The discursive representation and construction of femininities and masculinities in The Guardian (2013-2018): a corpus-assisted critical discourse analysis

Cerda, Yolanda (2021) The discursive representation and construction of femininities and masculinities in The Guardian (2013-2018): a corpus-assisted critical discourse analysis. Doctoral thesis (PhD), University of Sussex.

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Abstract

This thesis is a linguistic study of how gender identities are represented and constructed in The Guardian in opinion articles and columns in which gender, gender identities or gender relations is a central or dominant theme. A corpus-assisted critical discourse analysis (CDA) is used to identify discourses in the representation of masculinities and femininities across six years between 2013 and 2018. The analysis focuses on the linguistic representations of social actors, agency and, to an extent, genre analysis. The study of the 700, 000-word corpus aimed to identify dominant, resistant or emergent discourses around gender identities and the ideologies underpinning these in the newspaper which has been described as a self-reflexive publication (Marchi 2019) with arguably unique social and symbolic capital among the UK press. Other aims of the study included the possibility of a joint theorisation of gender which considered masculinities and femininities in relation to each other. The results show that parents and parental identities, feminism and feminists and violence and gender-related pathologies were of particular thematic significance in the corpus. The analysis shows polysemous and evolving discourses of gender over time, especially regarding the representations of parental identities and the relationship of feminism and feminists to masculinity and femininity. However, the results also reveal that the representations of violence, mental ill health and particular pathological representations of gender identities are less nuanced often positioning hegemonic masculinity as both the perpetrator and victim of myriad social as well as interpersonal ills without further interrogation of likely social and structural causes. The thesis argues that the plurality of discourses suggest a lack of clear ideological positioning which is partially indicative of the newspaper’s relationship to a broad international readership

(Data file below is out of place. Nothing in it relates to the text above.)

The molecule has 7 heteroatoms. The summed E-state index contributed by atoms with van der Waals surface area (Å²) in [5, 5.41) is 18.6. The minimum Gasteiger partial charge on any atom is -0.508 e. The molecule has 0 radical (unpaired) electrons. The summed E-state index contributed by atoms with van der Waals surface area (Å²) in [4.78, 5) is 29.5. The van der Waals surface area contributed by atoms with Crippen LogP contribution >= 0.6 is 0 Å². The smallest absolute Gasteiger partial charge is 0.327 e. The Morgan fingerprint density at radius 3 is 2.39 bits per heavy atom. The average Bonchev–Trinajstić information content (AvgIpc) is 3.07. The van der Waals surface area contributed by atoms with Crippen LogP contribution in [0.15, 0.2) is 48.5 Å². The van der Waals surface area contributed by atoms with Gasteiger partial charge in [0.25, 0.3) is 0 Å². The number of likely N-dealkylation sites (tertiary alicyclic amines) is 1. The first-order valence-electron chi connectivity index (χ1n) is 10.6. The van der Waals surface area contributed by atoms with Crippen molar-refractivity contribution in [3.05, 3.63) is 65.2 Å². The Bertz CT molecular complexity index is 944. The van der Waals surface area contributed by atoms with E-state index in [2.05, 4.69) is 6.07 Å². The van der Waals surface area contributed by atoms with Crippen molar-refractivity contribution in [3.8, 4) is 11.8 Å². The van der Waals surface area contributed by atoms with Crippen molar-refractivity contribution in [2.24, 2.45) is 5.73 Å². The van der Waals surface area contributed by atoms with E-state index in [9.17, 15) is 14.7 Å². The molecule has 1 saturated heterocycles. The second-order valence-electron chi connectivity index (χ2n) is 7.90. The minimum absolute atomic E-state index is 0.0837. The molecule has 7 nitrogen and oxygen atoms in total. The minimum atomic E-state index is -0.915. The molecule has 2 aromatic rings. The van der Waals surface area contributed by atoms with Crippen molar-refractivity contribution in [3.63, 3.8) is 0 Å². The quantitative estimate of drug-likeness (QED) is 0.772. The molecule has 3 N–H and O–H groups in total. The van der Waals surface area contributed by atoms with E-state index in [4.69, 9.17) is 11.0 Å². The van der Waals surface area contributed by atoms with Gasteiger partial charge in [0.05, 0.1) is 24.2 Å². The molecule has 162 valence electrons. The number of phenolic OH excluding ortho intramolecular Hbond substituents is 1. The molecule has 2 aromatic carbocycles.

Item Type: Thesis (Doctoral)
Keywords: corpus-assisted critical discourse analysis (CDA), femininities, feminism, feminists, gender, masculinities, parents, UK press, The Guardian, violence, pathologies
Schools and Departments: School of Media, Arts and Humanities > English
Depositing User: Library Cataloguing
Date Deposited: 28 Feb 2022 15:03
Last Modified: 16 Mar 2022 15:48
URI: http://sro.sussex.ac.uk/id/eprint/103788

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